Democracy rests on the critical pillar of competition. Without open competition, you cannot have democracy. Democracy is the struggle for the people's vote. Therefore, the idea that an incumbent ruler can be declared the 'sole candidate' for his party is fundamentally undemocratic. It is a travesty of the very idea of democracy. Yet this is what has become of Uganda's ruling National Resistance Movement (NRM) and its three-decade long ruler, Mr Museveni - the Sabalwanyi.
But why would an incumbent be so fearful of competition yet he has unrivalled control over the levers of State power, enjoys vast advantages of incumbency and, at any rate, always ensures there is no particularly strong and credible challengers around him? This is puzzling, but in fact, has some ready answers. It is a function of two -related dynamics: Insecurity and illegitimacy. The latter tends to fuel the former.
The more illegitimate a ruler becomes, the more insecure they feel. The longer they stay in power, the more they resort to dubious methods like manipulating constitutional changes through bribery and unleashing violence, which only deepens the illegitimacy.
Museveni has phobia for civil, political competition - it is not his thing. He betrays an extraordinary sense of insecurity when he comes up against anything close to credible and competent opposition, both internal and external.
On any day, Museveni can readily embrace a challenge to armed fighting, an area where he believes he has mustered prowess, but not a contest for political office in a free, fair and transparent process, and where it's not him dictating the terms and directing the course of events. There is something related that comes into play here: He also sees competition as an irritant, an unnecessary inconvenience when he should instead have free latitude to do as he pleases. After all, he sees Uganda more as a personal real-estate than a country of 40 million citizens, who on paper, have an equal constitutional stake and whose will he has to legitimately win.
The feeling of insecurity is paralleled by, and in fact often fuelled by, the legitimacy deficit which in the case of Museveni, has become deeper the longer he has maintained a grip on power.
Legitimacy derives from the genuine will of the citizens to be governed by the governors for purposes of implementing their wishes and aspirations. Government is a delegated institution that works on behalf and for the good of the governed.
Where the people's will is procured through force and finance, as has become the case in Uganda, the legitimacy to rule sits precariously because it's difficult for the ruler to know the extent to which he can count on the people's genuine support. This is compounded by Museveni's personal attitude towards Uganda and his deluded sense of messianic mission to liberate Uganda and Africa.
In the main, the idea that the will of the governed has to be obtained fairly and through a competitive process, is alien to the calculus of Museveni's rulership.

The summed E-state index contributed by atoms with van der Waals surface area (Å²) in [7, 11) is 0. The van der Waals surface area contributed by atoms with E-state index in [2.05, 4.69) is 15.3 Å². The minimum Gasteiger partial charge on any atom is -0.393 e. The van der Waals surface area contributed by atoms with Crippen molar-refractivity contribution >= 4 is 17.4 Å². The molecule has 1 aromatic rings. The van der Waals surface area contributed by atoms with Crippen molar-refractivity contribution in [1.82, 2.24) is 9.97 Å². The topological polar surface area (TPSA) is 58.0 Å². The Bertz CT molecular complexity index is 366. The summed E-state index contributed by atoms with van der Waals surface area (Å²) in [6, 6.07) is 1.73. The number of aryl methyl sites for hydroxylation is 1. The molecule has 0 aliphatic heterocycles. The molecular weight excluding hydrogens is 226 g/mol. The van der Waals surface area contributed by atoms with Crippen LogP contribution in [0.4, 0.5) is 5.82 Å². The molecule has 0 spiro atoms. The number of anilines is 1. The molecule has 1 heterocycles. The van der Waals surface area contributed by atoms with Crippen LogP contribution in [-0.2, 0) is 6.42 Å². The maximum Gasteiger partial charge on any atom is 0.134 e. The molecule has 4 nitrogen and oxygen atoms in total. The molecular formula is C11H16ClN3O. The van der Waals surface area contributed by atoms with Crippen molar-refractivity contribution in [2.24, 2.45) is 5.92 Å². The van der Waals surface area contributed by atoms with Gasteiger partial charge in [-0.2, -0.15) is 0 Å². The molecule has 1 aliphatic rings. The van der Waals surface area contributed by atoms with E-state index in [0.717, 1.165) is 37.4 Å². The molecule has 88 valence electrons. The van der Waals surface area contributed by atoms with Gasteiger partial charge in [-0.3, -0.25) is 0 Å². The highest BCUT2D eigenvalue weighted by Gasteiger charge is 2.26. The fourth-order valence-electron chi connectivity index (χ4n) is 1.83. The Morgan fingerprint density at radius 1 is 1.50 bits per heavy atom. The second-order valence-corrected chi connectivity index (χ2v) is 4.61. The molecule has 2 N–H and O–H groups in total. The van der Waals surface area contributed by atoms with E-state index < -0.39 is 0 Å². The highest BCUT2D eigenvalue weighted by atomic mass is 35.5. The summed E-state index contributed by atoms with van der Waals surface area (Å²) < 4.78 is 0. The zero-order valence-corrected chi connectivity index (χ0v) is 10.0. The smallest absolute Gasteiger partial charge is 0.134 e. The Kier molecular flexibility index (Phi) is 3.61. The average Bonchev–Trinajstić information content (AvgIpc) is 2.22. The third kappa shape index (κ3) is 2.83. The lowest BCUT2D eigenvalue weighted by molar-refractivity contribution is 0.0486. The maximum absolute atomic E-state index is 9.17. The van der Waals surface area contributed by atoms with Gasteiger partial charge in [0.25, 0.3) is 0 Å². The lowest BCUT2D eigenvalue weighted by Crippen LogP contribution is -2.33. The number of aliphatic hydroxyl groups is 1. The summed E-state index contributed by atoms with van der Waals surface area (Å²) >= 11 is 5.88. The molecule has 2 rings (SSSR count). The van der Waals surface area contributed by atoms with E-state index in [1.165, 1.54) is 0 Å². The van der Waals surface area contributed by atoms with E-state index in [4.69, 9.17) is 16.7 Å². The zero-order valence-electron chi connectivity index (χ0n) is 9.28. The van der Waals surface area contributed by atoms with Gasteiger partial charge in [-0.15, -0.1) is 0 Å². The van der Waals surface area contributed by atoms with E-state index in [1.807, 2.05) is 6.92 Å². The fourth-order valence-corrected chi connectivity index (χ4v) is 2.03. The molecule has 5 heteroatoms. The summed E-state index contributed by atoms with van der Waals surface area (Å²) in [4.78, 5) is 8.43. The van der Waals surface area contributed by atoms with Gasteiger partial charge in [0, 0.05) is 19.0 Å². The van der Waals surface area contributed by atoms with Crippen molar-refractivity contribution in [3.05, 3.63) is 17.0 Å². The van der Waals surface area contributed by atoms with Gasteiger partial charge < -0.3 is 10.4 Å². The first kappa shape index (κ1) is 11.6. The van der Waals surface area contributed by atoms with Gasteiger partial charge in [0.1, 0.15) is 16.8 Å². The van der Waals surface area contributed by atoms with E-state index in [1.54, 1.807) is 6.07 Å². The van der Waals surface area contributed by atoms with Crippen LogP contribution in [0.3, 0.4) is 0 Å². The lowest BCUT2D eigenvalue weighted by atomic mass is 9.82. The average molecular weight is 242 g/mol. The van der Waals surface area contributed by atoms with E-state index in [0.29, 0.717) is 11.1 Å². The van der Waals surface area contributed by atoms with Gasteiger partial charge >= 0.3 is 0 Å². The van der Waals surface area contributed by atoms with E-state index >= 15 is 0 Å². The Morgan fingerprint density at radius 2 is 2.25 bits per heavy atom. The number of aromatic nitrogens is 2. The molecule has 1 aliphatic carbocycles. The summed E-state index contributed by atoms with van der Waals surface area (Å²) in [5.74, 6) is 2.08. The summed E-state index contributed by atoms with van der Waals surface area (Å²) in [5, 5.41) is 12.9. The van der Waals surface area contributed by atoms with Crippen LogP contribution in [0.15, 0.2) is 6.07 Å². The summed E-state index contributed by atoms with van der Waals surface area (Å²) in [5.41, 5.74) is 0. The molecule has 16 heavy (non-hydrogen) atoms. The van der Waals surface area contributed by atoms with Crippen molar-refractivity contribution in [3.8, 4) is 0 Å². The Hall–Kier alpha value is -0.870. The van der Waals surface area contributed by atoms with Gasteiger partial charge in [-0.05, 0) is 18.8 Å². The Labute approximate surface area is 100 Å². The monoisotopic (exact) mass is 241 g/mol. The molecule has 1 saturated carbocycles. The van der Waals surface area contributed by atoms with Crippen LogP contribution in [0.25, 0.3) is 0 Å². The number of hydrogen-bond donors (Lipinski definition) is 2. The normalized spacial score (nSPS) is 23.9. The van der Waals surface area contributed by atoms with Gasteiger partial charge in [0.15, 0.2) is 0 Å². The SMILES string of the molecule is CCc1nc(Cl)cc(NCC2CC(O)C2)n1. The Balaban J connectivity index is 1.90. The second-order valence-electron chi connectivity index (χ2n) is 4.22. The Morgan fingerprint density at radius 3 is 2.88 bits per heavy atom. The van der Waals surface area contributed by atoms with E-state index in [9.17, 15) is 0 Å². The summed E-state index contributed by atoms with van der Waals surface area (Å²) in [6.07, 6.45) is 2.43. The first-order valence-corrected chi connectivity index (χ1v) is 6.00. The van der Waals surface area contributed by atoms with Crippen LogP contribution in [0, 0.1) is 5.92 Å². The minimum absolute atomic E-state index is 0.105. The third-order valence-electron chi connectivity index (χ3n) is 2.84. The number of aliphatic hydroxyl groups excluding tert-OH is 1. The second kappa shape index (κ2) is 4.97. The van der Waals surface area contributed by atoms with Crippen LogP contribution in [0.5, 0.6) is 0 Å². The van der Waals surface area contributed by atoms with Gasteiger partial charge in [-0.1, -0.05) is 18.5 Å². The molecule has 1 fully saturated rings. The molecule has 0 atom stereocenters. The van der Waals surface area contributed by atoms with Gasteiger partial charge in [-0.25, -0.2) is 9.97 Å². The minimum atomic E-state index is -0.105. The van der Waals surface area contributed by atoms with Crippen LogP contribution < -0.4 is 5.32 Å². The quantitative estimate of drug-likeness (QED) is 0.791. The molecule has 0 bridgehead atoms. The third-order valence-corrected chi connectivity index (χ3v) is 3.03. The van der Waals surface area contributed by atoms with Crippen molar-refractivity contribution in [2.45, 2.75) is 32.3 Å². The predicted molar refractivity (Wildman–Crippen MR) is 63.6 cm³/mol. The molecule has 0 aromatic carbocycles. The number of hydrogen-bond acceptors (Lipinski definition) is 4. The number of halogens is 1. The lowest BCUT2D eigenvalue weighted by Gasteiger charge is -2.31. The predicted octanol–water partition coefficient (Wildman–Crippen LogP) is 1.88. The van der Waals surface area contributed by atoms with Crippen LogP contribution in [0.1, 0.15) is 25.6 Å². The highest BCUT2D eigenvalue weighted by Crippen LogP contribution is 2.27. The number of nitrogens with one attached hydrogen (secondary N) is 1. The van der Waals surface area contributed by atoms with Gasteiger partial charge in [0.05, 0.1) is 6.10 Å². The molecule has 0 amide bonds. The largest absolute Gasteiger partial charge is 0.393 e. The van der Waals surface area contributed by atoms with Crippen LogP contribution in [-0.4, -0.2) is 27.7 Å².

In his calculus, the supposed higher mission he arrogated to himself, should not be subordinated to the motions of electoral competition. Thus, campaign time is not about persuading voters that he is the best candidate, but to lecture them on how he has sacrificed to liberate them from past problems and only him knows what needs to be done about present difficulties.
Everybody else is unserious and undisciplined.
Therefore, the ongoing machinations to crown the ruler the 'sole candidate,' which started at the ruling party's Central Executive Committee that the ruler himself chaired, should surprise nobody; it is to be expected. It is a function of political insecurity on the part of the ruler and political sycophancy by the hangers-on.
Museveni has some support, largely among the rural poor. But the support sits on quicksand. He is not super sure that if he didn't control and manage the process himself, he can keep his position. Therefore, he has to rent support by dishing out state largesse and relying on the state's coercive and financial apparatus to subdue challengers while shoring up his support base.
This politics of regime survival (in fact personal survival), writ large, invites an army of hangers-on and opportunists to cash in from an insecure ruler who's anxious and desperate to cling onto power.
Thus the political sycophancy displayed at Chobe a few weeks ago and at Kyankwanzi last week.
The positive side of such charades is that they fully expose Mr Museveni's and the NRM's hypocritical pretensions to being democratic. The façade is lifted when a ruler cannot subject himself to the basic and necessary process of electoral challenge, and instead has to stage-manage being presented as the 'sole candidate.'
You can't have it both ways.
You can't claim to be a political party, the most important vehicle of modern democracy, but at the same time shield the most important office from internal competition. What you have then is not a political party but a private company.